It has been sometime since I’ve ridden on Zwift’s Watopia island. There was a period where I wasn’t on Zwift hardly at all. Then I got back into it when the new Richmond course opened up. Last night I signed on not knowing which course would be active. When I saw it was Watopia, I felt that odd feeling of something old being new again.
First thing I did was look through the list of riders to see if there was anyone that I would like to ride with. I noticed the entry, “C. Schumn 3.3 metric”. Casey I knew from him being a long time Zwift user. I was intrigued to see he was trying to do a metric century with an average of 3.3 watts.
I decided to log in near him to see if I could help him out a bit.
Immediately I was in trouble. Just because I entered the course near him didn’t mean that I would be able to ride with him! I came onto the course at 0.0 wkg while Casey was matching his average of over 3.0 wkg. So, he put seconds on me right away.
Not only that, I joined him on a climb. So, here I was trying to chase him down with cold legs. Now, for a 47-year old man, that can be a painful undertaking!
I did catch up with him and he waved. I rang my little cycling bell. We started to ride together. I let him pull me for a bit while I worked to loosen up my legs.
Before long I was feeling better and I came around him. He was already nearing halfway of his metric century mark. He was trying to average around a 15 minute to 15.5 minute lap. I tried to pick up the speed with him on my wheel. I could go harder because I wouldn’t be riding as long.
This went on for two laps. However, on that second lap, I really uncorked it on the straight to the finish. That meant I was riding for a sustained period at over 500 watts. I was pretty much blown after that one. It did mean that Casey was able to get two sub-15 minute laps, but I had to back off and recover.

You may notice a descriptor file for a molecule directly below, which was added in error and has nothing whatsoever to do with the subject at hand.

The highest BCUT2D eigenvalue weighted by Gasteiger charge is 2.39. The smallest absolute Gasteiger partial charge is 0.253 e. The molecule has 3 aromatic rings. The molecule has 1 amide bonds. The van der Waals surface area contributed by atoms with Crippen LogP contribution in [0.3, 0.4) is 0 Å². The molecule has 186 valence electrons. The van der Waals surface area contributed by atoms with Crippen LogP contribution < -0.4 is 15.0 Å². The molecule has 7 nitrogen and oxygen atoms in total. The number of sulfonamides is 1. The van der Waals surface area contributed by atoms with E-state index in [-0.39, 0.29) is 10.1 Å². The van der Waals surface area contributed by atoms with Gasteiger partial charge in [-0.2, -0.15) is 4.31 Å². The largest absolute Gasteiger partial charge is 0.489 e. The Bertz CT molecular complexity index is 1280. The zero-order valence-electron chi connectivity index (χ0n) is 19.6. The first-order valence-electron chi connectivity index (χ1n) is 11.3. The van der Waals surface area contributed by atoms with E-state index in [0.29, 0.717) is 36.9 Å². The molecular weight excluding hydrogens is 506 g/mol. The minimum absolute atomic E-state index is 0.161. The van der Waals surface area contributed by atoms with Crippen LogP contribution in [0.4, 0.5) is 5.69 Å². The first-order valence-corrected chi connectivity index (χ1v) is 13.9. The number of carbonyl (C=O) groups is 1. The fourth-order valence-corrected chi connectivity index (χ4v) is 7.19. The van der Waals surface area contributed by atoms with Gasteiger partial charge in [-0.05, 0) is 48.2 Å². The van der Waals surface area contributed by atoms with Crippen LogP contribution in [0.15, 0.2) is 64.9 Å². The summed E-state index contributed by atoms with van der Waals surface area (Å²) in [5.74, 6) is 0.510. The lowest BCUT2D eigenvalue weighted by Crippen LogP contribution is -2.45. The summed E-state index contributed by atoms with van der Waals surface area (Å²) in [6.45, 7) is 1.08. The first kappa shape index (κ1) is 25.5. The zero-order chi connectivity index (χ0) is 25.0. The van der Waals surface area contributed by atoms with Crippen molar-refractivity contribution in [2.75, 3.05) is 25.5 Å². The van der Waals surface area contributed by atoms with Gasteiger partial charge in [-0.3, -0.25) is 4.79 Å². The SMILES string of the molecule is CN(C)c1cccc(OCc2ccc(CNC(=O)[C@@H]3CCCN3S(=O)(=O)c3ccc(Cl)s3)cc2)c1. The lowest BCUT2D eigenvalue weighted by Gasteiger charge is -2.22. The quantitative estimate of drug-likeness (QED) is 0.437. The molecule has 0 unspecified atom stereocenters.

I rode easily — very easily — and waited for Casey to come back around to me. This time I decided to ride with him at around 3.0 to 4.0 wkg. The only variation I did to this was I did go all out on the KOM climb to see if I could snag the polka-dot jersey.
I was pleased that I got it with a PR of 1:52 (I thought I had climbed that faster in the past… oh well.) Then I waited up for Casey who was now over a half minute behind me. By the time he caught up, I was recovered and we started to work together.
That was the most fun of the evening. We were able to pretty effectively stay together for the remainder of that lap. It was a challenge because I was having my Zwift session controlled by the Kickr while Casey’s session was being controlled by a power meter on this bicycle. This made his ride more smooth as we transitioned from flats to the climbs and while descending.
The Kickr tends to send you shooting up the first few meters of a climb and makes you work like a dog to get momentum going down a hill. That meant in those areas Casey and I would leap frog each other and it was harder to consistently stay together.
However, on the flats and once we got sorted out on the climbs and descents, we were riding well in each other’s drafts. Then we hit the final straight for my last time. I once again ramped it up to help him get speed with the least amount of effort. Casey held my wheel and we pulled off yet another sub-15 minute lap.
It made it even more rewarding when I found that Casey finished the metric century in the 15th fastest time — ever. He pulled it off in 2:45:03. That is impressive!
This is what 1.5 hours on an indoor trainer becomes not only doable, but actually fun! When was the last time you didn’t want to get off the trainer, but you had to because you had no more time? That is what Zwift does to you.
Well done, Casey. We’ll see you for your metric attempt on the Richmond course.